In one of the most important recent decisions, the U.S. Court of International Trade dismissed a case filed against the CEO of his importing company that had made false statements to U.S. Customs and Border Protection in the entry documents. This Court decision has significant implications for every owner, officer, and manager of any company involved in importing merchandise into the United States.
I attended the Advisory Committee on Commercial Operations of Customs and Border Protection (COAC) meeting on February 25, 2010 in Miami. The meeting was an excellent, sometimes blunt, exchange of perspectives from Customs and the international trade community.
On February 1, 2010, Department of Homeland Security Secretary Janet Napolitano announced that the Department's budget for fiscal year 2011 would be $56 billion. This was the first time for the Democratic Obama Administration to formally unveil its budget priorities after taking over from the Republican Bush Administration. Guess what - it's more of the same.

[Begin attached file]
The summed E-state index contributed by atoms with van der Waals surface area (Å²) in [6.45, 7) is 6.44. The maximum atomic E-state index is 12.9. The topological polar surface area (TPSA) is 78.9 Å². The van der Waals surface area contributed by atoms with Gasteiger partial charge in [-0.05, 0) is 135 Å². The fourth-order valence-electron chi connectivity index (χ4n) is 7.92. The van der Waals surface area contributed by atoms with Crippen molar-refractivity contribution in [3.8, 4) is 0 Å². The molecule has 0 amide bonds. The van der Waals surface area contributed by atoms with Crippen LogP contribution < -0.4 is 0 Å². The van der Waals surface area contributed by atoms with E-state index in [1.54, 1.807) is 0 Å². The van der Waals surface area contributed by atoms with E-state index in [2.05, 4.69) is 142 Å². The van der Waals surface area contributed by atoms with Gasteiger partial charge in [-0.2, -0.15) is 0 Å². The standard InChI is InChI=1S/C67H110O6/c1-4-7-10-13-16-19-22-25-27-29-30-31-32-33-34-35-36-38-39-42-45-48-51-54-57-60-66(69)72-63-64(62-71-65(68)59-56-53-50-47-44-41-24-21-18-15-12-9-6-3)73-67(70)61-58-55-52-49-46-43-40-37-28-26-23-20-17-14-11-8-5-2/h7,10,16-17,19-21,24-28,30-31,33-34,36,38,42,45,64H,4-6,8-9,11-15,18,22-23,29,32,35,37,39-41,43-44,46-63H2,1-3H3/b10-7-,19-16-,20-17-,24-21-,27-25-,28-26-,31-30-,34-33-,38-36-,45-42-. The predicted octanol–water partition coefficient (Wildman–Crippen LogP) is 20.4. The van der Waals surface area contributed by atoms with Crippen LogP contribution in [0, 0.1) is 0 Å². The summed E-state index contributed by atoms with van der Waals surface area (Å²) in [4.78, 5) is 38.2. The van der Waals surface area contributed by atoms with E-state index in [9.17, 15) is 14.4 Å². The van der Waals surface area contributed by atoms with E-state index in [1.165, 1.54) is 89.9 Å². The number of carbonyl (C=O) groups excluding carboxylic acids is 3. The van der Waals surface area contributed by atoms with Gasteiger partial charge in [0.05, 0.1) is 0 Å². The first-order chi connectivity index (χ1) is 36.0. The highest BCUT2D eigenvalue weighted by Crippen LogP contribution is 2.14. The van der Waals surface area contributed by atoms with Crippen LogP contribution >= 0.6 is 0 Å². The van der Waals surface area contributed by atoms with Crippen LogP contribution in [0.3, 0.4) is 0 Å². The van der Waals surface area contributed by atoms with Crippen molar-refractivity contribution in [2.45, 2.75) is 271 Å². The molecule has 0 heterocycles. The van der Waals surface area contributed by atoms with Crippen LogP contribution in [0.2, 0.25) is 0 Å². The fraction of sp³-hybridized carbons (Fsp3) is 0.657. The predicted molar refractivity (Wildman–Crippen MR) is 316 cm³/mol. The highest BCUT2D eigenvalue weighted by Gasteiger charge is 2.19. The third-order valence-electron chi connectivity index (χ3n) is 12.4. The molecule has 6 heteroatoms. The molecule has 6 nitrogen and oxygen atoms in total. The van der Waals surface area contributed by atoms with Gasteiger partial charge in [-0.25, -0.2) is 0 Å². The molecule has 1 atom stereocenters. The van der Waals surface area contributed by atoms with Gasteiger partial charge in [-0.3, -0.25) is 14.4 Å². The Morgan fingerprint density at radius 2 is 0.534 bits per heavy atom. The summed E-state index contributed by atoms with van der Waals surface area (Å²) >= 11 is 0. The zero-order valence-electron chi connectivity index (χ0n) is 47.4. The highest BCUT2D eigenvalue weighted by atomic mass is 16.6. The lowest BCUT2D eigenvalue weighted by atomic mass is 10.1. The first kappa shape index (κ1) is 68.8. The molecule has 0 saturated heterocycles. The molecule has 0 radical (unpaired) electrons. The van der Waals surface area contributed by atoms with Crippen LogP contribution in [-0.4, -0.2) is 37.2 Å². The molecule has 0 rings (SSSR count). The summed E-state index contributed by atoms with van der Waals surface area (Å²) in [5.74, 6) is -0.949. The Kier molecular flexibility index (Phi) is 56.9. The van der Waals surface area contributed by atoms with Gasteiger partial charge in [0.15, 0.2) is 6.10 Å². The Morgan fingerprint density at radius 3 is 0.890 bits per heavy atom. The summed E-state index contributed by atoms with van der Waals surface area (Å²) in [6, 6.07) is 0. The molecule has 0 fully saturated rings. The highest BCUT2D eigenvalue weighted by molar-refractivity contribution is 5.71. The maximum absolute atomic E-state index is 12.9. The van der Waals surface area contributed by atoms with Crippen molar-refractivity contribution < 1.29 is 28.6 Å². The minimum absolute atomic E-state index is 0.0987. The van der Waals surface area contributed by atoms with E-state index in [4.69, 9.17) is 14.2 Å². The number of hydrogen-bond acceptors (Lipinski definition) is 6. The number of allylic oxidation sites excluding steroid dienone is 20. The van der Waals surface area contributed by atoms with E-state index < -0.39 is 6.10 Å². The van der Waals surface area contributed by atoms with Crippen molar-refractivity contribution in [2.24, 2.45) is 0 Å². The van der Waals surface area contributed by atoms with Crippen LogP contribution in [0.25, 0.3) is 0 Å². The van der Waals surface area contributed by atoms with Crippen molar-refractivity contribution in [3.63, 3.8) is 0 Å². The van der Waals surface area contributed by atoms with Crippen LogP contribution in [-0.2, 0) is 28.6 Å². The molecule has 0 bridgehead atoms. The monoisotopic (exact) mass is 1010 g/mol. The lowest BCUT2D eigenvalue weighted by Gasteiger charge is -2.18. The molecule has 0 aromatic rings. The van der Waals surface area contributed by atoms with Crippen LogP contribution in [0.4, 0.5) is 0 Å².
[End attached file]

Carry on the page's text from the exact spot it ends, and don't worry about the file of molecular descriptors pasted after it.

With all of the complexities involved in the import process, even customs brokers can make mistakes such as by providing the wrong tariff classification of the imported item to U.S. Customs and Border Protection. A customs broker who makes such a mistake may become the subject of an investigation by U.S. Customs which ultimately results in a $30,000 penalty against the broker.
Bank accounts are more frequently being frozen or seized by the Federal Government for money laundering. Often, the owners of the seized bank accounts were somehow connected to shipping cargo to, receiving cargo from, or doing business with Colombia. Legitimate business persons who are falsely accused should aggressively pursue getting their money back.
Help! U.S. Customs Took My Money at the Airport / ¡Ayuda! La Aduana de los Estados Unidos Incautó Mi Dinero en el Aeropuerto
You may legally carry or mail any amount of money you want into or out of the United States, but if it is more than $10,000 at one time, you better first report it to U.S. Customs and Border Protection. Otherwise, you risk U.S. Customs taking it from you, and never getting it back. Why? Because the failure to report the international transportation of money is a violation of the Currency and Foreign Transaction Reporting Act.